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Scotland’s population growth over the next ten years is projected to be predominantly in the central belt and urban areas, and mostly as a result of migration patterns, according to figures published today by National Records of Scotland.
Three quarters of local authority areas (24 councils) are expected to see growth, with the remainder projected to face depopulation over the next decade.
The Population Projections for Scottish Areas are based on the latest mid-2016 population estimates and provide an indication of the future population size and age structure of Scottish areas based on a set of assumptions about future fertility, mortality and migration.
Tim Ellis, the Registrar General for Scotland, said:
“Migration is driving projected increases in population in most areas of Scotland over the next 10 years.
“Scotland’s population is also projected to age. Between 2016 and 2026, all council areas in Scotland are projected to experience an increase in their population aged 75 and over.”
The report breaks down further the National Population Projections published at Scotland and UK level on 26 October 2017, which showed that Scotland’s population is projected to increase by 3% over the next 10 years.
- The National Records of Scotland (NRS) is responsible for producing statistics on Scotland’s population.
- Today’s report gives projected population figures for council, NHS Board, Strategic Development Plan and National Park areas in Scotland. The full publication can be downloaded from Sub-national Population Projections section of the NRS website.
- An infographic supplement and interactive data visualisation have also been prepared to accompany this release. These can be accessed from the Infographics and Visualisations section of the NRS website.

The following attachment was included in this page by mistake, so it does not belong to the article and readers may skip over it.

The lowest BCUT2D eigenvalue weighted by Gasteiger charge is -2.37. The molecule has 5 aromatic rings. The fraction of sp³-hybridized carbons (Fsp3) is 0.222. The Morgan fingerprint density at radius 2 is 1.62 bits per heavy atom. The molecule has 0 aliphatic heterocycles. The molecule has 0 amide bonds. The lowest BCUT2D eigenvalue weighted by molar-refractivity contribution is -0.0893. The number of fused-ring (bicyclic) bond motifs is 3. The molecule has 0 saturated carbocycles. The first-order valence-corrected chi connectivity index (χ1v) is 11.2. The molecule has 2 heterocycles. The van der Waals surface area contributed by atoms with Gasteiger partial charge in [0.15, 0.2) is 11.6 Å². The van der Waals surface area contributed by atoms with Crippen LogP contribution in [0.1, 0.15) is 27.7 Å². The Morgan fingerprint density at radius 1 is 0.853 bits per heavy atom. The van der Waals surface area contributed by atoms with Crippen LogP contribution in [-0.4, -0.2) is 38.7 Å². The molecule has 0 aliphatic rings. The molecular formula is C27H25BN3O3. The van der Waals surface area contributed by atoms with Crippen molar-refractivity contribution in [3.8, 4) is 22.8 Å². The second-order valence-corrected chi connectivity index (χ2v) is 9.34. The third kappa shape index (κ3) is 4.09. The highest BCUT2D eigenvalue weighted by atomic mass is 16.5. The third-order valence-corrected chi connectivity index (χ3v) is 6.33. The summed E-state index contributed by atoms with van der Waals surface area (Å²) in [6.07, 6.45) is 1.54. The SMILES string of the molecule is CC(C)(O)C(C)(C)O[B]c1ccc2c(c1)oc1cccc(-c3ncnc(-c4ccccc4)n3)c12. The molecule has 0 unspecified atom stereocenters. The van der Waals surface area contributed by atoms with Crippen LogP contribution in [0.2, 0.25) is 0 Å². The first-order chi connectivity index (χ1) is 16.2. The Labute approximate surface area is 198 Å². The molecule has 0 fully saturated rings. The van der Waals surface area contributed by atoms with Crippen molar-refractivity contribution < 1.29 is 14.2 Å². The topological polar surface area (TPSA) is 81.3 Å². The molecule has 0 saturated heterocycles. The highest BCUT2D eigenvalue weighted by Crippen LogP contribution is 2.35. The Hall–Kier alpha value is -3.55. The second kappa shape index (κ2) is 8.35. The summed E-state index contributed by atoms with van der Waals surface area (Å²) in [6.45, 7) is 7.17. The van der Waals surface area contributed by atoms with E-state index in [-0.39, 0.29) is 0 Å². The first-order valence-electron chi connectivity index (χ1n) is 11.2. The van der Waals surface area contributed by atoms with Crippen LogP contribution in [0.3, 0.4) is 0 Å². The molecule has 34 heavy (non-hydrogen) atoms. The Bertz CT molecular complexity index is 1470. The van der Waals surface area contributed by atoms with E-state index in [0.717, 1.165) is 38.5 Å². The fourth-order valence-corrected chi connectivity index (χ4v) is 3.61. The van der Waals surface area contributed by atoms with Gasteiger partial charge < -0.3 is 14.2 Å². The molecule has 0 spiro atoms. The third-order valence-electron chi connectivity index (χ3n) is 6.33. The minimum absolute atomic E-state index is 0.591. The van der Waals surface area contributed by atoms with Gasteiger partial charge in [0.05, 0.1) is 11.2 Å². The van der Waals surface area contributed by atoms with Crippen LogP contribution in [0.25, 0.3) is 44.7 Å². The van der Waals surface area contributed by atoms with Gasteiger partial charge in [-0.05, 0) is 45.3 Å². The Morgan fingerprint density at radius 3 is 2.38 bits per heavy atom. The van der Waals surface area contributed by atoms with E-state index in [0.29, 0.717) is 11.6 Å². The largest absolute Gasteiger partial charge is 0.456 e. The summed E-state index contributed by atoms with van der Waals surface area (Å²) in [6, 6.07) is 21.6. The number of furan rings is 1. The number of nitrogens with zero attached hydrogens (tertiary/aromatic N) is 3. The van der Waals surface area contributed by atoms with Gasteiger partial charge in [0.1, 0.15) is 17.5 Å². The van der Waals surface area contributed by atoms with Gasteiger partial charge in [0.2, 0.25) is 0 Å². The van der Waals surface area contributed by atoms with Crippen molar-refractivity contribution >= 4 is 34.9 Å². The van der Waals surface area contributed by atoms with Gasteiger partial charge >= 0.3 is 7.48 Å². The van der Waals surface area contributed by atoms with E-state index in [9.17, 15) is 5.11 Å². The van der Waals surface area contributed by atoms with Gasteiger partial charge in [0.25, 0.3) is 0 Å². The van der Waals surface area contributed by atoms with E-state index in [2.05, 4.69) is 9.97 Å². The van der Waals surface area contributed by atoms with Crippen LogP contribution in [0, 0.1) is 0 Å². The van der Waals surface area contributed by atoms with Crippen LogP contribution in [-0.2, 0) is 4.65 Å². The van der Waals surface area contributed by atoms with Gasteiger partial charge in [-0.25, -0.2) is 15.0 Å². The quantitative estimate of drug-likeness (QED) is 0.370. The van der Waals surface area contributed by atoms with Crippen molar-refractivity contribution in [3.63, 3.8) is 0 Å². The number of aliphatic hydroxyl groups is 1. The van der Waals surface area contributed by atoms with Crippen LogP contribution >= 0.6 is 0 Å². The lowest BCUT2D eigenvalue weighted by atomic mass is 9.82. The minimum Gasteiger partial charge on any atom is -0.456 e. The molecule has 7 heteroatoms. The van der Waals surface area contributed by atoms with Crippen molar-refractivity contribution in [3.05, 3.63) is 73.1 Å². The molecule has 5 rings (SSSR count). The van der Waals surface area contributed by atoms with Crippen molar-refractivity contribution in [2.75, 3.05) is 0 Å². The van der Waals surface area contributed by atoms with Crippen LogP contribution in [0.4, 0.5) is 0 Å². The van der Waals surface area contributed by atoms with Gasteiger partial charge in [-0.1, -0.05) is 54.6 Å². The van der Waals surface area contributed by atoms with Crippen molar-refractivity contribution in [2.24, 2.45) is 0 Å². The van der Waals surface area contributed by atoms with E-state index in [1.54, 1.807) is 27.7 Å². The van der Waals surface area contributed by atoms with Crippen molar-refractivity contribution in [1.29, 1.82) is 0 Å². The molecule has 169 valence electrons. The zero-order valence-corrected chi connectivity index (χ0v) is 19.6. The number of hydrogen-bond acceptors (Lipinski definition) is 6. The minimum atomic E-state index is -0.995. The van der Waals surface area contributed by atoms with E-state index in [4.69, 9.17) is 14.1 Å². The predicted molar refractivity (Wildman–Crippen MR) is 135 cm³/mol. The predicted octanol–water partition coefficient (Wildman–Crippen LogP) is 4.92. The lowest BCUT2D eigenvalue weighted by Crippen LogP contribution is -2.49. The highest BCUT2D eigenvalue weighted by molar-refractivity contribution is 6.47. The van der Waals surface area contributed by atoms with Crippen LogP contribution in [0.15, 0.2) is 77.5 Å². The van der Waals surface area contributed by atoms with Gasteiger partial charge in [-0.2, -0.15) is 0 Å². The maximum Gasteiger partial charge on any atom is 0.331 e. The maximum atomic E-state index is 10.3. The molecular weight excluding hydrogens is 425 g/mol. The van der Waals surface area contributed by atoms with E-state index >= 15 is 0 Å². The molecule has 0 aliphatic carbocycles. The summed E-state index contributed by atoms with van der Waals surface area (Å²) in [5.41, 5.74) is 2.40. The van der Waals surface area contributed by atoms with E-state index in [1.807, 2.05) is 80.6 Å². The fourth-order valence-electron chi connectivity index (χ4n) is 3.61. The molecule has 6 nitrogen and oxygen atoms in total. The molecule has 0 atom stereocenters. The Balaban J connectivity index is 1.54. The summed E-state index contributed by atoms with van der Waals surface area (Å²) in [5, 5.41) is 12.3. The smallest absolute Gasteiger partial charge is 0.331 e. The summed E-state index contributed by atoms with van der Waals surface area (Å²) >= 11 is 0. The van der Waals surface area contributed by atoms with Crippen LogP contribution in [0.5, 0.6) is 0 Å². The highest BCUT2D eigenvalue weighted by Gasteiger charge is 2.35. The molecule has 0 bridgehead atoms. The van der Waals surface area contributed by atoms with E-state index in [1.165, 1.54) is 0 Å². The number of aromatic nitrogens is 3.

- An overview of the results from the projections for each council area is available in NRS’ Council area profiles, along with other NRS statistics.
- A projection is a calculation showing what happens under certain assumptions about future fertility, mortality and migration. The assumptions are based on past trends and do not take account of any future changes that may occur as a result of policy initiatives but may reflect the past impact of policy and economic changes. These projections are not, therefore, forecasts of what the government expects to happen based on policy.
- As the projections are based on uncertain information about the number of births, deaths and migrants far in the future, several variant projections have also been published. These variant projections are based on alternative assumptions of future fertility, mortality and migration, and give users an indication of the inherent uncertainty of demographic behaviour, especially for the long-term projections.
- Further statistics on Scotland’s population can be accessed in the Statistics section of the NRS website.
- Official statistics are produced by professionally independent statistical staff. General information about population statistics can be accessed in the About our Statistics section of the NRS website.